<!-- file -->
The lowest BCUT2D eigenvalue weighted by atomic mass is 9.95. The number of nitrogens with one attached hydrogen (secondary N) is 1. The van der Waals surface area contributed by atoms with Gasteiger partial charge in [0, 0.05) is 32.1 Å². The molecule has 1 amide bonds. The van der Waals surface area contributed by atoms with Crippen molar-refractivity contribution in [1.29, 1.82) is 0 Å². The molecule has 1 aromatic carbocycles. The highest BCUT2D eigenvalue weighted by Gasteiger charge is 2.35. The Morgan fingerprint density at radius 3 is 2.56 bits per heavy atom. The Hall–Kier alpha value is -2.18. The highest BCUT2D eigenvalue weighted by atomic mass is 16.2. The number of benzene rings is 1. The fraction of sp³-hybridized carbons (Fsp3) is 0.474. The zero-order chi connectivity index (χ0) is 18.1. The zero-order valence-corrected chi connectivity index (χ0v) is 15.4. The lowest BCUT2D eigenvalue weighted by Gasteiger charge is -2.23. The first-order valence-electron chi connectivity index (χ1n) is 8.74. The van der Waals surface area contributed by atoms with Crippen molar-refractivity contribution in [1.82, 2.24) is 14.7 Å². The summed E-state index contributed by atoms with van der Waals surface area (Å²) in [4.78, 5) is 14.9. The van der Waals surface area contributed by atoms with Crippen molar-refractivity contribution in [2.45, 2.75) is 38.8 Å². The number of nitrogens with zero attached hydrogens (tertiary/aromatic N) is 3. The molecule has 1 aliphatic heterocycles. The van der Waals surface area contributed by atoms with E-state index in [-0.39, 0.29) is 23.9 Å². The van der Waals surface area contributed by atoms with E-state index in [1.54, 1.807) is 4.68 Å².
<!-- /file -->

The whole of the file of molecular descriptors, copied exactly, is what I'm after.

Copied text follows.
The lowest BCUT2D eigenvalue weighted by atomic mass is 9.95. The number of nitrogens with one attached hydrogen (secondary N) is 1. The van der Waals surface area contributed by atoms with Gasteiger partial charge in [0, 0.05) is 32.1 Å². The molecule has 1 amide bonds. The van der Waals surface area contributed by atoms with Crippen molar-refractivity contribution in [1.29, 1.82) is 0 Å². The molecule has 1 aromatic carbocycles. The highest BCUT2D eigenvalue weighted by Gasteiger charge is 2.35. The Morgan fingerprint density at radius 3 is 2.56 bits per heavy atom. The Hall–Kier alpha value is -2.18. The highest BCUT2D eigenvalue weighted by atomic mass is 16.2. The number of benzene rings is 1. The fraction of sp³-hybridized carbons (Fsp3) is 0.474. The zero-order chi connectivity index (χ0) is 18.1. The zero-order valence-corrected chi connectivity index (χ0v) is 15.4. The lowest BCUT2D eigenvalue weighted by Gasteiger charge is -2.23. The first-order valence-electron chi connectivity index (χ1n) is 8.74. The van der Waals surface area contributed by atoms with Crippen molar-refractivity contribution in [1.82, 2.24) is 14.7 Å². The summed E-state index contributed by atoms with van der Waals surface area (Å²) in [4.78, 5) is 14.9. The van der Waals surface area contributed by atoms with Crippen molar-refractivity contribution in [2.45, 2.75) is 38.8 Å². The number of nitrogens with zero attached hydrogens (tertiary/aromatic N) is 3. The molecule has 1 aliphatic heterocycles. The van der Waals surface area contributed by atoms with E-state index in [-0.39, 0.29) is 23.9 Å². The van der Waals surface area contributed by atoms with E-state index in [1.54, 1.807) is 4.68 Å².